Keywords: Allocative Efficiency; Incomplete pass-through; increasing returns; Market Size Effect; monopolistic competition
    JEL: E0 L1 O4
    Date: 2021–01
  7. By: Huber, Kilian
    Abstract: The effects of large banks on the real economy are theoretically ambiguous and politically controversial. I identify quasi-exogenous increases in bank size in postwar Germany. I show that firms did not grow faster after their relationship banks became bigger. In fact, opaque borrowers grew more slowly. The enlarged banks did not increase profits or efficiency, but worked with riskier borrowers. Bank managers benefited through higher salaries and media attention. The paper presents newly digitized microdata on German firms and their banks. Overall, the findings reveal that bigger banks do not always raise real growth and can actually harm some borrowers.
    Keywords: Bank Regulation; Bank size; Economies of Scale; financial regulation; Firm Employment; German History; Large Firms; Manager Compensation; Too Big To Fail
    JEL: E24 E44 G21 G28
    Date: 2021–02
  8. By: C. Lanier Benkard; Ali Yurukoglu; Anthony Lee Zhang
    Abstract: This paper uses new data to reexamine trends in concentration in U.S. markets from 1994 to 2019. The paper's main contribution is to construct concentration measures that reflect narrowly defined consumption-based product markets, as would be defined in an antitrust setting, while accounting for cross-brand ownership, and to do so over a broad range of consumer goods and services. Our findings differ substantially from well established results using production data. We find that 42.2% of the industries in our sample are “highly concentrated” as defined by the U.S. Horizontal Merger Guidelines, which is much higher than previous results. Also in contrast with the previous literature, we find that product market concentration has been decreasing since 1994. This finding holds at the national level and also when product markets are defined locally in 29 state groups. We find increasing concentration once markets are aggregated to a broader sector level. We argue that these two diverging trends are best explained by a simple theoretical model based on Melitz and Ottaviano (2008), in which the costs of a firm supplying adjacent geographic or product markets falls over time, and efficient firms enter each others' home product markets.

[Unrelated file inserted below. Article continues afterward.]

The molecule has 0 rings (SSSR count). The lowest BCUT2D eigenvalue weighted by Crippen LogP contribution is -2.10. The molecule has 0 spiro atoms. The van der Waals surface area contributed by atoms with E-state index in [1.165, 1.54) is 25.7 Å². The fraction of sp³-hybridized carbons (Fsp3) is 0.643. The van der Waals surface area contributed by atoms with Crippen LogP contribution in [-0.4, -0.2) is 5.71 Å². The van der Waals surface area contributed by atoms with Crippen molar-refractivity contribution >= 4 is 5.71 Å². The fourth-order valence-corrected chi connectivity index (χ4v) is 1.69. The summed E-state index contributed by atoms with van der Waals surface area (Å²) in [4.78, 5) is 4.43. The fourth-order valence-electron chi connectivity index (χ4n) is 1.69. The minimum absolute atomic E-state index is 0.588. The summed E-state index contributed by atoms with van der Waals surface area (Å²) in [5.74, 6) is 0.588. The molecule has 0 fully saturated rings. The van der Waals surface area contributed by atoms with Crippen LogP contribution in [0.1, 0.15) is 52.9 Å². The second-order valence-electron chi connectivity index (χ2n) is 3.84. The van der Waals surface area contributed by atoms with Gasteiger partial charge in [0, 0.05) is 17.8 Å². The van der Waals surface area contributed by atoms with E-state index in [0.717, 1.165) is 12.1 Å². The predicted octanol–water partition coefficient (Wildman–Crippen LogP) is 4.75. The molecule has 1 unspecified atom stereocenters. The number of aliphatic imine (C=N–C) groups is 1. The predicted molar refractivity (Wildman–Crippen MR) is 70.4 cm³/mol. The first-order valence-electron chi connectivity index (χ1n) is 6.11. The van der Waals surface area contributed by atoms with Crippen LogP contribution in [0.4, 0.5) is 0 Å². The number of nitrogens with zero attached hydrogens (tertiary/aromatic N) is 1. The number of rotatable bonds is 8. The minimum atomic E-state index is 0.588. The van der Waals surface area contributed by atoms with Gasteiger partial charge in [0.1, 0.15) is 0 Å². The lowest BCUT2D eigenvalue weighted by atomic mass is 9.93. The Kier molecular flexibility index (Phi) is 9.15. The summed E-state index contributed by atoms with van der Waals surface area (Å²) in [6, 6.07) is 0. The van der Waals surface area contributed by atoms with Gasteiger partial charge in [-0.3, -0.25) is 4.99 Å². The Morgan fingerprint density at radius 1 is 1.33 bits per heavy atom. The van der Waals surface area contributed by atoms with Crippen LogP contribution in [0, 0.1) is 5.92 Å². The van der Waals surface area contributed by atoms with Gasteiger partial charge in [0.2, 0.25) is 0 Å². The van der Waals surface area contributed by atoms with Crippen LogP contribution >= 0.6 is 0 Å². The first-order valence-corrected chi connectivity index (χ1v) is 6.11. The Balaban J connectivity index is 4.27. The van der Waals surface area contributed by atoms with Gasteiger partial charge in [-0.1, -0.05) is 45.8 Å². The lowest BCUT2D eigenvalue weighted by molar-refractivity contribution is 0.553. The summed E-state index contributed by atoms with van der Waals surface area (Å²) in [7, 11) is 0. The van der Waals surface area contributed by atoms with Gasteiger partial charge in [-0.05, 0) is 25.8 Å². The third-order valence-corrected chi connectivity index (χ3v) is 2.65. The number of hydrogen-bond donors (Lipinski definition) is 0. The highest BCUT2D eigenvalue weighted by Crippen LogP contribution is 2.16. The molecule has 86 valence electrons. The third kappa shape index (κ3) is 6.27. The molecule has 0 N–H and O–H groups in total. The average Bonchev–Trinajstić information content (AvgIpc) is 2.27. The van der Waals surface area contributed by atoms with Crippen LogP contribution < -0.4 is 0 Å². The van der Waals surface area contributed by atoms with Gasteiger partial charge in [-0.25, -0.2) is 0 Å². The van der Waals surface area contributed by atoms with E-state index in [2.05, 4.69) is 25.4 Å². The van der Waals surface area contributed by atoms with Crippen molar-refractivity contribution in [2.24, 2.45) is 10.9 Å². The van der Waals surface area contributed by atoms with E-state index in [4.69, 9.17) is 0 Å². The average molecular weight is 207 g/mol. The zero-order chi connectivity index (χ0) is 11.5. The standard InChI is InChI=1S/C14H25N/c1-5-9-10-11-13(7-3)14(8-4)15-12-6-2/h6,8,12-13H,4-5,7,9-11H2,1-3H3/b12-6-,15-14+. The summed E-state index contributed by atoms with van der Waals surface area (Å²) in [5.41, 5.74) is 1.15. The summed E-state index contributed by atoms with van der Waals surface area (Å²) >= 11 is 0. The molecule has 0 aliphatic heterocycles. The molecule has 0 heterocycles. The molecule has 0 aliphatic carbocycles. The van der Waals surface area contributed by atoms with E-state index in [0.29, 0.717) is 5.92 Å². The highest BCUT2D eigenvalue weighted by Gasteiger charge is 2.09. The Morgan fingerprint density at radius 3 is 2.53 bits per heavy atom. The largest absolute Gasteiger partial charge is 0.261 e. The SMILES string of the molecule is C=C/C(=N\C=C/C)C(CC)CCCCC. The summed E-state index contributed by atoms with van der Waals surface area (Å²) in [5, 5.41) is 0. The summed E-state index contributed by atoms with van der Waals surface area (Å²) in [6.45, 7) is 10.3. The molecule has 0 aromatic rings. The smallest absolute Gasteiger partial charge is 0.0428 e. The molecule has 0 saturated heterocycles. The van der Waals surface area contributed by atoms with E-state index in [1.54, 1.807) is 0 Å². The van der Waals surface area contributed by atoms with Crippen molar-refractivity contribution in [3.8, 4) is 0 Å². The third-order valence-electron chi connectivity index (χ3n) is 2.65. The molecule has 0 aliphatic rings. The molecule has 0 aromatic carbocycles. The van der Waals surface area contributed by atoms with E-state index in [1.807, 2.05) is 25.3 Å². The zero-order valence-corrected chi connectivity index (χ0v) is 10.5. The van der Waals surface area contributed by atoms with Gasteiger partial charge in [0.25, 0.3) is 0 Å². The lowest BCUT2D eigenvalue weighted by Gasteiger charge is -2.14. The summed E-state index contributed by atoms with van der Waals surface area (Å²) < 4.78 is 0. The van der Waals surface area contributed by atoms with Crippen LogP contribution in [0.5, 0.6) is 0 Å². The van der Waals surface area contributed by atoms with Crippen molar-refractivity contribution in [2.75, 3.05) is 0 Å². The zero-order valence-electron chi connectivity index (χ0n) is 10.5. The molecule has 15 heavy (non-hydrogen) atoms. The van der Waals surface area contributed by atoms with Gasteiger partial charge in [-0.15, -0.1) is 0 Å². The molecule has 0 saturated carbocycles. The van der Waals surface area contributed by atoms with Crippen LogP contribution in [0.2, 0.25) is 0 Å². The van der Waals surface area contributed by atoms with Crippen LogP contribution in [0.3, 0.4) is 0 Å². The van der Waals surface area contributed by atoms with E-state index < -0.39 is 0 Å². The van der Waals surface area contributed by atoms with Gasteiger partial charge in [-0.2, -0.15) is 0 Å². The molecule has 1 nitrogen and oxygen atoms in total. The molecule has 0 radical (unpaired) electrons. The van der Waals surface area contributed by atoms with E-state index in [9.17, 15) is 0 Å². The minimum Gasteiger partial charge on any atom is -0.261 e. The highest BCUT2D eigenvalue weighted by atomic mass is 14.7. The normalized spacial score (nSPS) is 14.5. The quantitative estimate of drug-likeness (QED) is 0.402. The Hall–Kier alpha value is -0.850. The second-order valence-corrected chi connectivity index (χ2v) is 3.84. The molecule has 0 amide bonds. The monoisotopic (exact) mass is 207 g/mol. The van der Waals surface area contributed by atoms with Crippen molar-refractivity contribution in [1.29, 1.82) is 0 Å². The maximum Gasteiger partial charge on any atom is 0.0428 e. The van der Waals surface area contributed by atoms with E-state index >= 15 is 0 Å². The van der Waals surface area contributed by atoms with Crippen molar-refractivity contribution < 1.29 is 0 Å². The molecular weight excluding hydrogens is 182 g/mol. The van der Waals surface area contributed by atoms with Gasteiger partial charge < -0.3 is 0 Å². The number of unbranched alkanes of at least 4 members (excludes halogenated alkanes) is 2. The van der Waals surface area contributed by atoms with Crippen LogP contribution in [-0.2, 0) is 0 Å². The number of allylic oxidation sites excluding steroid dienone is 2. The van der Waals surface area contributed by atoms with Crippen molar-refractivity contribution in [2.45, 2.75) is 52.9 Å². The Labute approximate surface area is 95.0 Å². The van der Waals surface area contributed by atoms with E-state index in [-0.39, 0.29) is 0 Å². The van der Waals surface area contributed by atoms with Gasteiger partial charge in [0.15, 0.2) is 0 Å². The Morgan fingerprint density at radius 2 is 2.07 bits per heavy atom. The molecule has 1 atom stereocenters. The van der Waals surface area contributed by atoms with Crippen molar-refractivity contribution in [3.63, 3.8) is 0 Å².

JEL: L1 L4
    Date: 2021–04
  9. By: Affeldt, Pauline; Duso, Tomaso; Gugler, Klaus; Piechucka, Joanna
    Abstract: An increasing body of empirical evidence is documenting trends toward rising concentration, profits, and markups in many industries around the world since the 1980s. Two major criticisms of these studies is that concentration and market shares are poorly measured at the national industry level while firm level revenues are a poor indicator of product sales. We use a novel database that identifies over 20,000 product/geographic antitrust markets affected by over 2,000 mergers scrutinized by the European Commission between 1995 and 2014. We show that concentration, as measured by the market-specific post-merger HHI, is larger than reported in the extant literature (at least) by a factor of ten. We also show that concentration has increased over time on average. Yet, there is a great deal of heterogeneity across geographic markets and within broader industries. In a regression analysis that exploits this within-industry variation, we show that barriers to entry are unambiguously positively related to concentration irrespective of time periods, sectors of activity, and geographical market dimension analyzed. Strict past merger enforcement negatively correlates with concentration. Yet, this effect is stronger in the earlier decade (1995-2004) than subsequently. Intangibility of investments consistently displays positive correlation with concentration only for EU wide and worldwide services markets. In contrast, the correlation is negative in national markets. This underscores the importance of the large heterogeneity present in concentration developments across markets.
    Keywords: Concentration; Entry Barriers; HHI; Intangibles; Market Definition; Merger Control; mergers
    JEL: K21 L24 L44 O32
    Date: 2021–01